Exhibition space in Hauser & Wirth Chelsea New York by Selldorf Architects
Exhibition spaces in the gallery have polished concrete floors and white plaster walls

Selldorf Architects clads Hauser & Wirth New York gallery in concrete

Folding glass doors break up the dark concrete walls of this outpost for international art gallery Hauser & Wirth in New York City, designed by Selldorf Architects.

New York firm Selldorf Architects was enlisted to create the building in the city's Chelsea neighbourhood, a formerly industrial area featuring 20th-century, red-brick structures that is now a hub for art galleries.

The street-facing wall is masonry formed by concrete blocks to draw from the history of the West Chelsea Arts District, but also provide a contemporary feel. According to the firm, the concrete is made up of recycled glass and aggregate and is sustainably sourced. Paler zinc panels wrap the entrance.

Rising five storeys, the street-facing wall is punctured by two long bands of folding glass doors on the ground and first floor.

Exterior of Hauser & Wirth Chelsea New York by Selldorf Architects
Dark masonry walls draw on the red-brick architecture of Chelsea. Photograph by Nicholas Venezia

The 16-foot-tall (4.9-metre-tall) ground floor doors lead from the street into an L-shaped gallery and the 12-foot-tall (3.7-metre-tall) set above opens onto a balcony. Rhythmic rectangular windows run along the second and third floor, while the fourth floor has one single large window.

Selldorf Architects created the West 22nd Street gallery to replace a former outpost the firm designed in an old dance club on West 18th Street in 2013.

This project, however, is Hauser & Wirth's first purpose-built space since it was founded in 1992, enabling the firm to create interiors ideally suited to the permanent, site-specific works.

"The new building for Hauser & Wirth developed from the close dialogue we have been having with the gallery over the course of many years and many different projects," said Selldorf Architects founder Annabelle Selldorf. "Here, we created something together that will envelope people with art."

"Visitors will encounter artworks all along their path through the building's spaces," she added. "Installations will not be static, but will interact with the architecture dynamically, in alignment with Hauser & Wirth's ethos and values."

The 36,000-square-foot (3345-square-metre) structure is built as a series of volumes of different sizes. All are column-free and finished with polished concrete floors and white plaster walls, making them suitable to accommodate a range of works.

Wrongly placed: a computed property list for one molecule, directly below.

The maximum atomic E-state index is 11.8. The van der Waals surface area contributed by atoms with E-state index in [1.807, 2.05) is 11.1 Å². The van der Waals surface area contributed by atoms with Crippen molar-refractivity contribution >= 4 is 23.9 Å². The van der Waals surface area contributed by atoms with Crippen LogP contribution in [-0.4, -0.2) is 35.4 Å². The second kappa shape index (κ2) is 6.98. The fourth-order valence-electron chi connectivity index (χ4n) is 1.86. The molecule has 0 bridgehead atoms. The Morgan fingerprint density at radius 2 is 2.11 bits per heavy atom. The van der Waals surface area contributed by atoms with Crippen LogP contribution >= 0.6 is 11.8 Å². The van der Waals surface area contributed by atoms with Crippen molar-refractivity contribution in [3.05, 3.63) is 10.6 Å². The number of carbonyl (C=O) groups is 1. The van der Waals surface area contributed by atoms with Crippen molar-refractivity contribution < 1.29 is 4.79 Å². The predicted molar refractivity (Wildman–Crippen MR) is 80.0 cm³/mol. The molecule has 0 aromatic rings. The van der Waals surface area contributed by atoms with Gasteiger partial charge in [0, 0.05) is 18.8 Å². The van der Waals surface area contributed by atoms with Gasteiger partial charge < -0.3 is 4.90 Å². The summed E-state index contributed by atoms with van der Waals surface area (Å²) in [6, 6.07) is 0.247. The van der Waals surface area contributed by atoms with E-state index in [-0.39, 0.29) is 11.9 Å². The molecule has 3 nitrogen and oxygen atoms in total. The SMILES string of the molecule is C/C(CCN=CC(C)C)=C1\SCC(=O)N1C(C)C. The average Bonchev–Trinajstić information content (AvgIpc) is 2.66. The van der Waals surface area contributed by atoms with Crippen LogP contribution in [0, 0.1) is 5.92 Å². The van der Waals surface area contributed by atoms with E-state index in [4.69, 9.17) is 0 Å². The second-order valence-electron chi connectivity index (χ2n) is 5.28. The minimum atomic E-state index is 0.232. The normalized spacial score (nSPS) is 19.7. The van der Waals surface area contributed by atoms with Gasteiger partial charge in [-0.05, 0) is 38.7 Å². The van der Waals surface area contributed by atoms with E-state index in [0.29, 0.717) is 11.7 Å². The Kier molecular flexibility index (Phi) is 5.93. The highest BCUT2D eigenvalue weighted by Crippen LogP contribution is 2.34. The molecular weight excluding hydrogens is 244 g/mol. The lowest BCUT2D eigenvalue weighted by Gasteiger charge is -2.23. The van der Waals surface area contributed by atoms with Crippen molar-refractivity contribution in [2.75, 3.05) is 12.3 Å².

They include an 18-foot-high (5.5-metre-high) clerestoried gallery on the fourth floor, which is topped by a glazed-roof hatch that opens up to allow large artworks to be lifted inside by crane. This exhibition space is punctuated by the huge square window offering views inside and out.

"The architecture has a timeless quality," said Hauser & Wirth co-president Marc Payot. "Most of all, it displays a remarkable generosity in its handling of light and space to ensure that art is always the focus."

Other spaces in the building include a multi-purpose bar and event space on the first floor for artist talks and other public programmes. Private offices and showrooms are also located on the second and third floors.

The West 22nd Street gallery is adjacent to Hauser & Wirth's 548 West 22nd Street location, which houses its offices. Selldorf Architects also designed the gallery's second outpost in the city, in a former townhouse at 32 East 69th Street on the Upper East Side.

Headquartered in Switzerland, Hauser & Wirth has locations around the world including the USA, UK and Hong Kong. Other projects Selldorf Architects has created for the gallery include a large outpost in Los Angeles, which it designed with local firm Creative Space.

Selldorf Architects, which was founded in 1988, has completed a number of major gallery projects including spaces at the Clark Art Institute in Massachusetts designed with architect Tadao Ando.

The firm is also working on a major renovation and expansion of New York's Frick Collection museum. The proposal for the 1930s building was approved by New York City Landmarks Preservation Commission in 2018 despite much opposition from preservationists.


Project team:

Civil & geotech: GZA
Civil: Derosier Engineering
Structural DeSimone Consulting Engineers
Envelope Frank Seta & Associates
MEP: Arup
Estimator:Dharam Consulting
Lighting: Flux Studio
IT: Synergy Associates
General contractor: Westerman Construction